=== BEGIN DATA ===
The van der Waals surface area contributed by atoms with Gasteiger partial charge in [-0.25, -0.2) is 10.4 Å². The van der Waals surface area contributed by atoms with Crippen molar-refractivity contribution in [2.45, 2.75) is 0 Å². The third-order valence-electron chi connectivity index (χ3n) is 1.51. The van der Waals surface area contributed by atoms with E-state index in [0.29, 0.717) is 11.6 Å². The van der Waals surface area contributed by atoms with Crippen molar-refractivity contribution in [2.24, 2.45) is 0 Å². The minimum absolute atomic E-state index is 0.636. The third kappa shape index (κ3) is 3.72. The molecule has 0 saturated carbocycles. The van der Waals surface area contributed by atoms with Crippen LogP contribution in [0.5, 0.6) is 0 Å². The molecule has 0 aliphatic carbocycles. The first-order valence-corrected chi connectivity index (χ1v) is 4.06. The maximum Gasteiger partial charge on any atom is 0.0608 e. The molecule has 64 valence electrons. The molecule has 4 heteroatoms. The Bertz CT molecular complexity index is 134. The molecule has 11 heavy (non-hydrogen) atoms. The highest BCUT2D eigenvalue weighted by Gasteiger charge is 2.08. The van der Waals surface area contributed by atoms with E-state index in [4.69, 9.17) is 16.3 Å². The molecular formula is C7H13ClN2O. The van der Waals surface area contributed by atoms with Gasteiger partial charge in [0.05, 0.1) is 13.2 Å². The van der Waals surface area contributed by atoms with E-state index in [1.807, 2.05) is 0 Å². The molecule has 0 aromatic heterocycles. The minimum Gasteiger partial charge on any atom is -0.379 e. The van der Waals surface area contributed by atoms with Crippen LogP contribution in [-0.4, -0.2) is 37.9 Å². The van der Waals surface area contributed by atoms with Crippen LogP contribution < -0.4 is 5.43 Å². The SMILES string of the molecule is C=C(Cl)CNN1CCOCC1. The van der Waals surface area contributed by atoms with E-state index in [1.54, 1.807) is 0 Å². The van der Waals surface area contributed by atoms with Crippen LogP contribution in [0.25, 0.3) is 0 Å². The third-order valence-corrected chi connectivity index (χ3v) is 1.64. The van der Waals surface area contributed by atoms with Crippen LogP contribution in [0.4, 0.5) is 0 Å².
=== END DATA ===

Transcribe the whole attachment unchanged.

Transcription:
The van der Waals surface area contributed by atoms with Gasteiger partial charge in [-0.25, -0.2) is 10.4 Å². The van der Waals surface area contributed by atoms with Crippen molar-refractivity contribution in [2.45, 2.75) is 0 Å². The third-order valence-electron chi connectivity index (χ3n) is 1.51. The van der Waals surface area contributed by atoms with E-state index in [0.29, 0.717) is 11.6 Å². The van der Waals surface area contributed by atoms with Crippen molar-refractivity contribution in [2.24, 2.45) is 0 Å². The minimum absolute atomic E-state index is 0.636. The third kappa shape index (κ3) is 3.72. The molecule has 0 saturated carbocycles. The van der Waals surface area contributed by atoms with Crippen LogP contribution in [0.5, 0.6) is 0 Å². The molecule has 0 aliphatic carbocycles. The first-order valence-corrected chi connectivity index (χ1v) is 4.06. The maximum Gasteiger partial charge on any atom is 0.0608 e. The molecule has 64 valence electrons. The molecule has 4 heteroatoms. The Bertz CT molecular complexity index is 134. The molecule has 11 heavy (non-hydrogen) atoms. The highest BCUT2D eigenvalue weighted by Gasteiger charge is 2.08. The van der Waals surface area contributed by atoms with E-state index in [4.69, 9.17) is 16.3 Å². The molecular formula is C7H13ClN2O. The van der Waals surface area contributed by atoms with Gasteiger partial charge in [0.05, 0.1) is 13.2 Å². The van der Waals surface area contributed by atoms with E-state index in [1.807, 2.05) is 0 Å². The molecule has 0 aromatic heterocycles. The minimum Gasteiger partial charge on any atom is -0.379 e. The van der Waals surface area contributed by atoms with Crippen LogP contribution in [-0.4, -0.2) is 37.9 Å². The van der Waals surface area contributed by atoms with Crippen LogP contribution < -0.4 is 5.43 Å². The SMILES string of the molecule is C=C(Cl)CNN1CCOCC1. The van der Waals surface area contributed by atoms with E-state index in [1.54, 1.807) is 0 Å². The van der Waals surface area contributed by atoms with Crippen LogP contribution in [0.25, 0.3) is 0 Å². The third-order valence-corrected chi connectivity index (χ3v) is 1.64. The van der Waals surface area contributed by atoms with Crippen LogP contribution in [0.4, 0.5) is 0 Å².